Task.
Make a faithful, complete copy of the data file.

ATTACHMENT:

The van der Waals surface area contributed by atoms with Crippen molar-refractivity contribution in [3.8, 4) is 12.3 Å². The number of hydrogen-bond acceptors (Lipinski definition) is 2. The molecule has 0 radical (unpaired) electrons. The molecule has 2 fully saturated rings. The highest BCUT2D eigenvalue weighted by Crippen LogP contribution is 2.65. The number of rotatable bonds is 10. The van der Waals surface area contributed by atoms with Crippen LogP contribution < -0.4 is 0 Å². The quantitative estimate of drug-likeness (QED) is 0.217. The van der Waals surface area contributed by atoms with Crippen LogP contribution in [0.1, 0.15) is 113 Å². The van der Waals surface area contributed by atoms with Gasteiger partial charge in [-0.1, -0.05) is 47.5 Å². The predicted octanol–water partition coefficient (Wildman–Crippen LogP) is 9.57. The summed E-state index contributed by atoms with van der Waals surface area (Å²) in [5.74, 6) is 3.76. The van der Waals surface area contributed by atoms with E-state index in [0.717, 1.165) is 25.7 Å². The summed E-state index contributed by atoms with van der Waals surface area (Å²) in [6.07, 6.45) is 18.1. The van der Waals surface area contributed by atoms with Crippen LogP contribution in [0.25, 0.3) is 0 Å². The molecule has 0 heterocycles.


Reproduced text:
The van der Waals surface area contributed by atoms with Crippen molar-refractivity contribution in [3.8, 4) is 12.3 Å². The number of hydrogen-bond acceptors (Lipinski definition) is 2. The molecule has 0 radical (unpaired) electrons. The molecule has 2 fully saturated rings. The highest BCUT2D eigenvalue weighted by Crippen LogP contribution is 2.65. The number of rotatable bonds is 10. The van der Waals surface area contributed by atoms with Crippen LogP contribution < -0.4 is 0 Å². The quantitative estimate of drug-likeness (QED) is 0.217. The van der Waals surface area contributed by atoms with Crippen LogP contribution in [0.1, 0.15) is 113 Å². The van der Waals surface area contributed by atoms with Gasteiger partial charge in [-0.1, -0.05) is 47.5 Å². The predicted octanol–water partition coefficient (Wildman–Crippen LogP) is 9.57. The summed E-state index contributed by atoms with van der Waals surface area (Å²) in [5.74, 6) is 3.76. The van der Waals surface area contributed by atoms with E-state index in [0.717, 1.165) is 25.7 Å². The summed E-state index contributed by atoms with van der Waals surface area (Å²) in [6.07, 6.45) is 18.1. The van der Waals surface area contributed by atoms with Crippen LogP contribution in [0.25, 0.3) is 0 Å². The molecule has 0 heterocycles.